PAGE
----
South Africa Politics 27 mins – “South Africa’s President Zuma is in deep trouble. Accusations of corruption and unexplained ministerial appointments have fuelled widespread suspicions that the South African state has been “captured”. At the heart of this accusation are the Gupta brothers – a secretive family of Indian-born entrepreneurs. From modest beginnings in the 1990s, the Guptas’ South African business empire grew dramatically. Boosted, it is said, by their alleged influence over state contracts, political appointments and President Zuma himself. In this edition of Assignment, Michael Robinson tells the story of “Guptagate” – how one of the fiercest political storms since the ending of apartheid has swept South Africa and its increasingly embattled President.” At the link find the title, “Capturing South Africa, May, 2016, right-click “Media files p03w82hm.mp3” and select “Save Link As” from the pop-up menu.

Soviet Internet 60 mins – “I’m pleased to post…the first of the Spring 2016 shows.with Prof. Ben Peters of the University of Tulsa, author of How Not to Network a Nation: The Uneasy History of the Soviet Internet.Ben has written a fascinating, exquisitely written and thoroughly researched and contextualized history of the repeated failures over 30+ years to create a Soviet Internet. Not merely a history, Ben’s analysis and writing shines when he places the ebbs and tides of its development in the broader socio-political environment in which a few brave pioneers were operating. That the Soviet Internet never developed reveals far more about the nature of a closed but competitive administrative state than it does about the genius underlying failed efforts. In our interview, we discussed both the intuitive and counter-intuitive modern insights borne from Ben’s meticulous writing and research.” At the link right-click “Download” and select “Save Link As” from the pop-up menu.

Spanish Civil War 59 mins – “Author Adam Hochschild discusses his book [Spain In Our Hearts: Americans in the Spanish Civil War, 1936-1939].” At the link find the title, “Q&A with Adam Hochschild, May, 2016,” right-click “Media files program.436973.MP3-STD.mp3” and select “Save Link As” from the pop-up menu.

STEM Education 49 minsPanel discussion with four guests at the University of Colorado Conference on World Affairs titled, “STEM Education: Why Should We Care?”. At the link find and right-click the number 3514 and select “Save Link As” from the pop-up menu.

Stunted Growth Impact 49 mins – “The most critical period of a child’s development is from conception through age two. Lack of proper nutrition during this time can cause developmental issues that last a lifetime: cognitive delays, slow physical growth and a compromised immune system, to name a few. The World Health Organization estimates one in four children experiences this type of stunting. Economists say this can cost countries up to 16 percent of their GDP in lost productivity and future health care expenses. These numbers have caught the attention of world leaders and inspired a movement to address maternal and child nutrition. A new book by a Pulitzer Prize-winning journalist tells the story of these efforts.” At the link you can listen, but not download; however, a copy is included in the blog archive.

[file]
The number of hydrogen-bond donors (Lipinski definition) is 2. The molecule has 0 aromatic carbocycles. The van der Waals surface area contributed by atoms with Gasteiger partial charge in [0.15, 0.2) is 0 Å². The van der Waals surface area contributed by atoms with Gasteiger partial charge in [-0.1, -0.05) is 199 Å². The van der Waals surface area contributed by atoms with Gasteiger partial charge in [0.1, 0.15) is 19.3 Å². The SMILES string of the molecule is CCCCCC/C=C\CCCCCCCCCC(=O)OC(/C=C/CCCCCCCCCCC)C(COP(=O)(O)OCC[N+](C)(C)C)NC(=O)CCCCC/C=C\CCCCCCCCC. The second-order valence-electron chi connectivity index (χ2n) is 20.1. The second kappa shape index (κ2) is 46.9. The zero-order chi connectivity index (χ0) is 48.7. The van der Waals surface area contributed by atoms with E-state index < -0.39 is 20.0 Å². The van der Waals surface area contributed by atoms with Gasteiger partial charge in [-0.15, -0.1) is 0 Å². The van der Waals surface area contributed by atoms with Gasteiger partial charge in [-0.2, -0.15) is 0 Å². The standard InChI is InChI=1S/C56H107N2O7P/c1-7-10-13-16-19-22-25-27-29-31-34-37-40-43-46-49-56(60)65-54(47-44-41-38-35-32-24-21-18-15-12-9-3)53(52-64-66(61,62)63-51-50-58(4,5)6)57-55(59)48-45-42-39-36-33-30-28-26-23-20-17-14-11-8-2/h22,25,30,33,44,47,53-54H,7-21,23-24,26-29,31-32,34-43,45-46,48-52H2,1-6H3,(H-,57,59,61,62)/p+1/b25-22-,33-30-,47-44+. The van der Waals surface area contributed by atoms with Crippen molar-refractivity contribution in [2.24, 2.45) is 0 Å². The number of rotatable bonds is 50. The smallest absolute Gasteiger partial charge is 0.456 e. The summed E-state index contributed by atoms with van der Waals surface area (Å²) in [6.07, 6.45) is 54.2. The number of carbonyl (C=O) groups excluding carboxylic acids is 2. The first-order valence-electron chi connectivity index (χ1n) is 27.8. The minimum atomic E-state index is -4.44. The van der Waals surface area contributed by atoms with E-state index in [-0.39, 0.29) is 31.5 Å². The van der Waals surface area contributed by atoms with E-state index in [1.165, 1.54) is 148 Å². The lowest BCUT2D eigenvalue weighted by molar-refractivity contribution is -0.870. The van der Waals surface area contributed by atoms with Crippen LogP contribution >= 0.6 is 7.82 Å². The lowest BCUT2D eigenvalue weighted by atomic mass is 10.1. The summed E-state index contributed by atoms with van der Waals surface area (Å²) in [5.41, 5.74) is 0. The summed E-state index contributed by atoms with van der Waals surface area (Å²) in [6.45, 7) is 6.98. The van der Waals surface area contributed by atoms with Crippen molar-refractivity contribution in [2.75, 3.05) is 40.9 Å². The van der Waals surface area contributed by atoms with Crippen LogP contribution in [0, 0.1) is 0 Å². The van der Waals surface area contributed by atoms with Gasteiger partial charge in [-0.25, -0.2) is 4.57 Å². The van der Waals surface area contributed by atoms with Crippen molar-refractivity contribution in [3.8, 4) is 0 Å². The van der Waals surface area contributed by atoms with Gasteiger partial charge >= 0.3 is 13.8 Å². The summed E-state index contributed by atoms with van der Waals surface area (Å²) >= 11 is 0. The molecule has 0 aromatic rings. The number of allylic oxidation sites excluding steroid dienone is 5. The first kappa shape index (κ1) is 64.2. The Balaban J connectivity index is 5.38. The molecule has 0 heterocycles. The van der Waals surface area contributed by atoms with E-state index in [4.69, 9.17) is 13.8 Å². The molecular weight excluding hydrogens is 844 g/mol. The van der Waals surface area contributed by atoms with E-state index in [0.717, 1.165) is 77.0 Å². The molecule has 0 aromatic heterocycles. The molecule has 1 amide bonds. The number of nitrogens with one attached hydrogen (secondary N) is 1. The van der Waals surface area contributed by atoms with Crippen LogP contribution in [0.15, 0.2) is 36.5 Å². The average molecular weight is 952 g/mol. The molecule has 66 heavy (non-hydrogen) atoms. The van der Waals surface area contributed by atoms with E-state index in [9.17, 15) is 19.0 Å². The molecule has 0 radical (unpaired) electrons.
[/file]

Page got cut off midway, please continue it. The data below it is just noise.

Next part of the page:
Technological Transformation 64 mins – “Are workers being left behind when the economy grows? Is technology making the human workforce obsolete? James Bessen, author of Learning by Doing, talks with EconTalk host Russ Roberts about the role of learning on the job in the past and in the present. Bessen argues that during times of technological innovation, it often takes years before workers see higher wages from productivity increases. Bessen stresses the importance of the standardization of education on the job as workers adapt to new technology.” At the link right-click “Download” and select “Save Link As” from the pop-up menu.

Ten Thousand Hour Rule 58 mins – “Does it take 10,000 hours to become an expert at something? Probably not, says our guest this week—who happens to be the author of the paper which was the basis for Malcolm Gladwell’s 10,000 hour rule in the first place. We talk to psychologist Anders Ericsson about his new book Peak: Secrets from the New Science of Expertise.” At the link find the title, “134 Anders Ericsson – How to Do Everything Better, May, 2016,” right-click “Media files 272052df-f6f0-4e28-9595-d6e5e27f2137.mp3” and select “Save Link As” from the pop-up menu.

Terrorism 79 minsPanel discussion with four guests at the University of Colorado Conference on World Affairs titled, “Terrorism & the Role of Media”. At the link find and right-click the number 3111 and select “Save Link As” from the pop-up menu.

Tim Ferris Interview 41 mins – “Our Self-Improvement Month concludes with a man whose entire life and career are one big pile of self-improvement. Nutrition? Check. Bizarre physical activities? Check. Working less and earning more? Check. Tim Ferriss, creator of the Four-Hour universe, may at first glance look like a charlatan, but it seems more likely that he’s a wizard — and the kind of self-improvement ally we all want on our side.” At the link click the circle with three dots, right-click “Download this episode” and select “Save Link As” from the pop-up menu.